Peter Dengate Thrush, New Zealand barrister, internet law specialist and former chairman of the Internet Corporation for Assigned Names and Numbers (ICANN), has been appointed to the advisory council of the Centre for Democracy & Technology (CDT).
The CDT is a US-based non-profit organisation which says it promotes an open, innovative and free internet. The council’s role is to advise the CEO, Nuala O'Connor, on the appropriate areas of research and advocacy for the centre to engage in, Thrush told NZ Lawyer.
The council consists of about 50 prominent thought leaders in internet technology and usage areas such as privacy, child protection, intellectual property rights, free expression and their intersections, he added.
With the rapid rise to prominence of the internet, the CDT faces a number of challenges, he said.
“We are at a major crossroads as the internet leaps from something on our phones and computers to TVs, cars, appliances – our whole world is now connected in one way or another.”
The centre is also tackling a number of other issues such as the link between technology & inequality, the development of the “right to be forgotten” online, and the continued existence of the multistakeholder model surrounding internet governance.
Since being appointed as chairman of ICANN in 2007, Thrush has seen remarkable changes in the field of internet law.
“The major practical change has been the ubiquity of the internet, and its application in almost every area of human interaction and engagement.”
In New Zealand, various governments have developed national information policies on the assumption that all formal interactions between governments and citizens will be online.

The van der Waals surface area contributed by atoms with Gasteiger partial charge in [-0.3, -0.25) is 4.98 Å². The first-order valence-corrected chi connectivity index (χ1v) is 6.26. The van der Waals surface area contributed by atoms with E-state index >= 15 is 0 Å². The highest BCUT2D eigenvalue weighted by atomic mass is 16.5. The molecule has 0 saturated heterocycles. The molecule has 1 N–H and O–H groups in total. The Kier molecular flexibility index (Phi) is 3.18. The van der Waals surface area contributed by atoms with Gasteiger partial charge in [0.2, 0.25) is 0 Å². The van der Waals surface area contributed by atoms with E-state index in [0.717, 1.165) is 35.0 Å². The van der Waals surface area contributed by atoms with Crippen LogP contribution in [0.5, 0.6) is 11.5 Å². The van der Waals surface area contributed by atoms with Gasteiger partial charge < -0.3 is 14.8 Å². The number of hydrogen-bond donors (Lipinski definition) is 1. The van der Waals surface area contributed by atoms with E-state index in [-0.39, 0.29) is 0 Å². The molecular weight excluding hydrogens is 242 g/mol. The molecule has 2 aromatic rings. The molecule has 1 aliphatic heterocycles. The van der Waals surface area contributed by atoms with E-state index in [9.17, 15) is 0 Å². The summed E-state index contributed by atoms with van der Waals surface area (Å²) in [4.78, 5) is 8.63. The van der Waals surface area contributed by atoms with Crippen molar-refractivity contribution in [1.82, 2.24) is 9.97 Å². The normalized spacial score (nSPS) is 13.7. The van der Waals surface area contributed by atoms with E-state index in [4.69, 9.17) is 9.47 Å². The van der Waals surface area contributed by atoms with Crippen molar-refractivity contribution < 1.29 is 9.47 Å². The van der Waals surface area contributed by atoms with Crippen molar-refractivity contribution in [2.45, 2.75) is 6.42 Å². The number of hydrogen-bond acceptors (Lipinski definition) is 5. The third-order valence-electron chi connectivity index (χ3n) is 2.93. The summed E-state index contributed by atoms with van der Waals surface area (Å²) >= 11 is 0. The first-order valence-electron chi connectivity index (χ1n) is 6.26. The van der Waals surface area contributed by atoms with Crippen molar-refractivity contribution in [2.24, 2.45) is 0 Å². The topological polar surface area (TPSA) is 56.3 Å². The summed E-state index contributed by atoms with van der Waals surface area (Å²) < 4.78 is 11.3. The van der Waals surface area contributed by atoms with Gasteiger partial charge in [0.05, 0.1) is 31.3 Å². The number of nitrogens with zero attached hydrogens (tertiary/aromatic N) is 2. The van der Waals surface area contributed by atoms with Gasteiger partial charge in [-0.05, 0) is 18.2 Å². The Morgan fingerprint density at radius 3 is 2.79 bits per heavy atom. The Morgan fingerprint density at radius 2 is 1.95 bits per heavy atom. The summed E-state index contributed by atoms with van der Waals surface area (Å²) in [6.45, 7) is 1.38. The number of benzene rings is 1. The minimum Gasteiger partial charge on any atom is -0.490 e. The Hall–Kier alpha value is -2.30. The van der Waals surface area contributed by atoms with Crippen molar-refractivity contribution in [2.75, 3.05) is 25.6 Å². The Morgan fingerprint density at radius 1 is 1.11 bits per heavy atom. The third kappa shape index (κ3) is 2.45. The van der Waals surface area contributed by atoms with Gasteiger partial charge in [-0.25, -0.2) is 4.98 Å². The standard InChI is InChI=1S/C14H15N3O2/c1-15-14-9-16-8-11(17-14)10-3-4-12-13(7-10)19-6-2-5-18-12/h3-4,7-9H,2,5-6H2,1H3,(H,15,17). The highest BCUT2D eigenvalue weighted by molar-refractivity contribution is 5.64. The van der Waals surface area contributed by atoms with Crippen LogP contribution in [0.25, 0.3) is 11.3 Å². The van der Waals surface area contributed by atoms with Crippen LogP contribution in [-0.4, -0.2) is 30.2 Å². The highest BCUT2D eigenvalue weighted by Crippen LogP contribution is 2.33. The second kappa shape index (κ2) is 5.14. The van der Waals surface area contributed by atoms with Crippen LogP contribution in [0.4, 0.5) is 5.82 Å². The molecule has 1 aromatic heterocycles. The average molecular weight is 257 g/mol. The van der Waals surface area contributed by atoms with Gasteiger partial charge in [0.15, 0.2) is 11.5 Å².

This shift in expectations has meant the law has had to learn how to apply to existing principles while developing new ones, he said.
“Existing laws that apply to contracts, payments, taxation and insurance for example, have been adapted to work in a new environment. The ancient tort of trespass has been applied to cyber territory, as well as to real estate.”
The massive amounts of data stored online have stretched existing privacy laws too, he added, as new concerns about access to, control and improper publication of personal information have emerged.
The CDT plays a role in managing these trends and different legal rights issues presented through the internet.
“CDT works to balance the protection and enforcement of the copyright that authors and other creators have in their online works with other rights, such as fair comment and free speech,” he said.
Thrush explained that New Zealand has played a significant role in developing today’s present multistakeholder model of internet government.
New Zealanders have worked hard to bring their history of social development to the internet, he said.
“Kiwis have been active in building new institutions such as InternetNZ at home, and ICANN abroad in which protection of human rights and fair play for all have been embedded as basic building blocks.”
By continuing its participation in both new and existing internet institutions, New Zealand can ensure Kiwi values of accountability, tolerance, respect for diversity and fair play will continue to apply online, he said.